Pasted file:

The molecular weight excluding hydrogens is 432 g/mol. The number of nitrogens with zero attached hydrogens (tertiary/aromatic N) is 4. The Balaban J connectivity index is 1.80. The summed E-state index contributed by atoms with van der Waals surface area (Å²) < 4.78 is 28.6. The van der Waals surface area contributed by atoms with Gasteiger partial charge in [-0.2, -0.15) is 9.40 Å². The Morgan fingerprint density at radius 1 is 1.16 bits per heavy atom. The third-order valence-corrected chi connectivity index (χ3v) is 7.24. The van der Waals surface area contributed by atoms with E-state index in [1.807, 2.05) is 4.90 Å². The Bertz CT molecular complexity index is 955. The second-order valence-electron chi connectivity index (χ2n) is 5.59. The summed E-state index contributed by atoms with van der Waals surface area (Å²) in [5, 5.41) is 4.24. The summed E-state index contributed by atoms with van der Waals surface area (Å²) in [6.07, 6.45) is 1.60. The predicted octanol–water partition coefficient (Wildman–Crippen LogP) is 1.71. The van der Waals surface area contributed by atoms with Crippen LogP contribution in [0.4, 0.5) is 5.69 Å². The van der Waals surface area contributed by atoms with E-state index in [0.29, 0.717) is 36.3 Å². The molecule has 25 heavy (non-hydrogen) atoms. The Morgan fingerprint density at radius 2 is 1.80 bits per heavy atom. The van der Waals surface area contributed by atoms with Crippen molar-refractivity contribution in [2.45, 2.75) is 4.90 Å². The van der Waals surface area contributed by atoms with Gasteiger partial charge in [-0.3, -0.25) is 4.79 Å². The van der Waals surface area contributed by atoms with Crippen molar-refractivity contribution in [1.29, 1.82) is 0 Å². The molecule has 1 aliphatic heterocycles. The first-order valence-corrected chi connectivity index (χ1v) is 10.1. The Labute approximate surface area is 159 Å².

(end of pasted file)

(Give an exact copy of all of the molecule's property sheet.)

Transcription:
The molecular weight excluding hydrogens is 432 g/mol. The number of nitrogens with zero attached hydrogens (tertiary/aromatic N) is 4. The Balaban J connectivity index is 1.80. The summed E-state index contributed by atoms with van der Waals surface area (Å²) < 4.78 is 28.6. The van der Waals surface area contributed by atoms with Gasteiger partial charge in [-0.2, -0.15) is 9.40 Å². The Morgan fingerprint density at radius 1 is 1.16 bits per heavy atom. The third-order valence-corrected chi connectivity index (χ3v) is 7.24. The van der Waals surface area contributed by atoms with E-state index in [1.807, 2.05) is 4.90 Å². The Bertz CT molecular complexity index is 955. The second-order valence-electron chi connectivity index (χ2n) is 5.59. The summed E-state index contributed by atoms with van der Waals surface area (Å²) in [5, 5.41) is 4.24. The summed E-state index contributed by atoms with van der Waals surface area (Å²) in [6.07, 6.45) is 1.60. The predicted octanol–water partition coefficient (Wildman–Crippen LogP) is 1.71. The van der Waals surface area contributed by atoms with Crippen LogP contribution in [0.4, 0.5) is 5.69 Å². The van der Waals surface area contributed by atoms with E-state index in [0.29, 0.717) is 36.3 Å². The molecule has 25 heavy (non-hydrogen) atoms. The Morgan fingerprint density at radius 2 is 1.80 bits per heavy atom. The van der Waals surface area contributed by atoms with Crippen molar-refractivity contribution in [2.45, 2.75) is 4.90 Å². The van der Waals surface area contributed by atoms with Gasteiger partial charge in [-0.3, -0.25) is 4.79 Å². The van der Waals surface area contributed by atoms with Crippen molar-refractivity contribution in [1.29, 1.82) is 0 Å². The molecule has 1 aliphatic heterocycles. The first-order valence-corrected chi connectivity index (χ1v) is 10.1. The Labute approximate surface area is 159 Å².